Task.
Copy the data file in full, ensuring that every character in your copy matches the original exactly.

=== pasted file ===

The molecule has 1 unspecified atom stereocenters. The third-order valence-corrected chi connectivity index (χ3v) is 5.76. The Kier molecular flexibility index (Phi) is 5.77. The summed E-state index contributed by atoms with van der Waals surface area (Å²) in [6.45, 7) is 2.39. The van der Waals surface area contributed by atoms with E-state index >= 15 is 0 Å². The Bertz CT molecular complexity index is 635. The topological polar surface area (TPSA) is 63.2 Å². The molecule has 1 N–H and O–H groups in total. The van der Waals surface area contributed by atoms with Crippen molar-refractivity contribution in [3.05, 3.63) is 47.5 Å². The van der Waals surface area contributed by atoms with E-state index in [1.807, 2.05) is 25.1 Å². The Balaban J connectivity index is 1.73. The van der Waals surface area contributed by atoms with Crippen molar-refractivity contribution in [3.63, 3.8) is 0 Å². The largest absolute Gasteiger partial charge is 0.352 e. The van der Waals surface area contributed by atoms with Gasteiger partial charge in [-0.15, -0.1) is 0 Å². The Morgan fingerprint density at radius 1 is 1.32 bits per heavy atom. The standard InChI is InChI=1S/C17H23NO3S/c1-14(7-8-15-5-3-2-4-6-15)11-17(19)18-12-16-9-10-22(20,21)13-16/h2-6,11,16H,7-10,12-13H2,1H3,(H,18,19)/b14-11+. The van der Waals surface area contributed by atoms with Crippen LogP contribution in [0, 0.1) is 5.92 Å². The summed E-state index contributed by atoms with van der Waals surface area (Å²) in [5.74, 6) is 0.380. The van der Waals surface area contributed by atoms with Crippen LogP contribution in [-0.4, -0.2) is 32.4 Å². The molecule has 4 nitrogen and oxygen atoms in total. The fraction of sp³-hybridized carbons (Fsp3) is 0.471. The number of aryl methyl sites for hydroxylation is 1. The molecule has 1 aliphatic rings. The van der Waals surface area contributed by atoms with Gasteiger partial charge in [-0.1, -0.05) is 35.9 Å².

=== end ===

The molecule has 1 unspecified atom stereocenters. The third-order valence-corrected chi connectivity index (χ3v) is 5.76. The Kier molecular flexibility index (Phi) is 5.77. The summed E-state index contributed by atoms with van der Waals surface area (Å²) in [6.45, 7) is 2.39. The van der Waals surface area contributed by atoms with E-state index >= 15 is 0 Å². The Bertz CT molecular complexity index is 635. The topological polar surface area (TPSA) is 63.2 Å². The molecule has 1 N–H and O–H groups in total. The van der Waals surface area contributed by atoms with Crippen molar-refractivity contribution in [3.05, 3.63) is 47.5 Å². The van der Waals surface area contributed by atoms with E-state index in [1.807, 2.05) is 25.1 Å². The Balaban J connectivity index is 1.73. The van der Waals surface area contributed by atoms with Crippen molar-refractivity contribution in [3.63, 3.8) is 0 Å². The largest absolute Gasteiger partial charge is 0.352 e. The van der Waals surface area contributed by atoms with Gasteiger partial charge in [-0.15, -0.1) is 0 Å². The Morgan fingerprint density at radius 1 is 1.32 bits per heavy atom. The standard InChI is InChI=1S/C17H23NO3S/c1-14(7-8-15-5-3-2-4-6-15)11-17(19)18-12-16-9-10-22(20,21)13-16/h2-6,11,16H,7-10,12-13H2,1H3,(H,18,19)/b14-11+. The van der Waals surface area contributed by atoms with Crippen LogP contribution in [0, 0.1) is 5.92 Å². The summed E-state index contributed by atoms with van der Waals surface area (Å²) in [5.74, 6) is 0.380. The van der Waals surface area contributed by atoms with Crippen LogP contribution in [-0.4, -0.2) is 32.4 Å². The molecule has 4 nitrogen and oxygen atoms in total. The fraction of sp³-hybridized carbons (Fsp3) is 0.471. The number of aryl methyl sites for hydroxylation is 1. The molecule has 1 aliphatic rings. The van der Waals surface area contributed by atoms with Gasteiger partial charge in [-0.1, -0.05) is 35.9 Å².